1. Preach the gospel, if necessary use words

It is rumoured that St. Francis of Assisi said these words, however, there is no hard evidence to prove that he did. In fact, historians say none of the ancient manuscripts of his life or his disciples’ have this quote. The author is unknown. The context of these words is not known. Often it is a stand-alone quote, meaning it is to be taken at face value. And if it is to be taken at face value, I’m afraid it is not biblical. The scriptures tell us in Romans 10:14 that the essential message of Christianity, the gospel, cannot be preached without words:

“How then will they call on Him in whom they have not believed? How will they believe in Him whom they have not heard? And how will they hear without a preacher?”

One may argue, “Isn’t living my life a good way to show God’s transformative work? Isn’t the phrase pushing us to live our faith and not just speak it?” Beloved, you are quite right. We Christians need to live out what we preach so that the world can see the truth and not be discouraged by any hypocrisy they see. However, Beloved, I put it to you that it is not enough. As we practise what we preach we also need to preach what we practise. Your neighbour can see you live out your salvation and easily mistake you for another “good guy.” The salvation message will not transfer to them through signs and non-verbal cues. You have to tell them. I heard of a born-again campus girl who adopted this phrase until she was shocked in her final year when her bunk-mate in college was asked by another friend about the girl’s faith. The bunk-mate easily replied, “Oh, she is a Mormon.” The girl defended herself saying that she was in fact a Christian. Her life showed goodness but her words did not back it up. The Great Commission by Jesus in Matthew 28:19-20 commands us to “preach” i.e. use words. In 1st Peter 3:15 we are asked to be ready at all times to explain our salvation to unbelievers i.e. using words. We ought to remember that words are the tools of spiritual warfare in prayer and in demolishing ungodly arguments (2nd Corinthians 10:3-5).  It was through words that God brought the world into existence. He spoke the Universe into creation. God communicates his most powerful truths using words-The Bible.Therefore I give you a better phrase, Beloved, “Preach the gospel; and since it is necessary, use words.”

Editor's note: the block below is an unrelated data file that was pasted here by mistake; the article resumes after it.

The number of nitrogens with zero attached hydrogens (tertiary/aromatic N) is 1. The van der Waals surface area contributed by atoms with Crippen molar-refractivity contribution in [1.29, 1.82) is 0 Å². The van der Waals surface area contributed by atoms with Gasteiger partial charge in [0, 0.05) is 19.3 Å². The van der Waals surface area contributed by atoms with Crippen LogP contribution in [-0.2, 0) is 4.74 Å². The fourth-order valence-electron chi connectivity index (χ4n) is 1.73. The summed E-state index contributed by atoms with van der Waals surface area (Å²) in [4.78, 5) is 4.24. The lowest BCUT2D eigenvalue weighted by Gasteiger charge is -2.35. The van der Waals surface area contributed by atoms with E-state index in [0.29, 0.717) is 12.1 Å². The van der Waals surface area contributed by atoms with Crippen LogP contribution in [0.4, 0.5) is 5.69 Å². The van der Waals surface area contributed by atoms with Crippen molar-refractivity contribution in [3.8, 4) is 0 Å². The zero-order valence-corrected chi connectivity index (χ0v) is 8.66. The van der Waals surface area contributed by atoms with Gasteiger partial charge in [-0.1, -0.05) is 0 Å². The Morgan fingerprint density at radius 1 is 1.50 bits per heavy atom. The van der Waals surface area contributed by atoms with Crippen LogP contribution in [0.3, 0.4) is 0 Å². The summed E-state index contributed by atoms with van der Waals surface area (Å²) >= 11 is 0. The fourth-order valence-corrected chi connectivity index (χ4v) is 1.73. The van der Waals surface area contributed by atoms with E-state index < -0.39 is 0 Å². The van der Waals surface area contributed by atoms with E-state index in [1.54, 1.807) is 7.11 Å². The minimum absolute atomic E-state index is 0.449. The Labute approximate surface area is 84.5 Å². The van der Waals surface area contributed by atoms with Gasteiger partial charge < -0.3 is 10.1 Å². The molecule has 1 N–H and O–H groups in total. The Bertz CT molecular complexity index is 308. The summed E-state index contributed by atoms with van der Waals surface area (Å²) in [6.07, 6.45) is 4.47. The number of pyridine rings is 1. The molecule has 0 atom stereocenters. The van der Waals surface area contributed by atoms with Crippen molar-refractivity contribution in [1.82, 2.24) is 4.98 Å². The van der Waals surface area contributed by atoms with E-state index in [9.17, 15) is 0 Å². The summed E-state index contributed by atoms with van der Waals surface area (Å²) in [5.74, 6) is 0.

1. The truth will set you free 

This phrase is not biblical. I can see you challenge me already and turning your Bible pages to John 8 to prove me wrong. Well, let us turn there together, Beloved. The reference is John 8.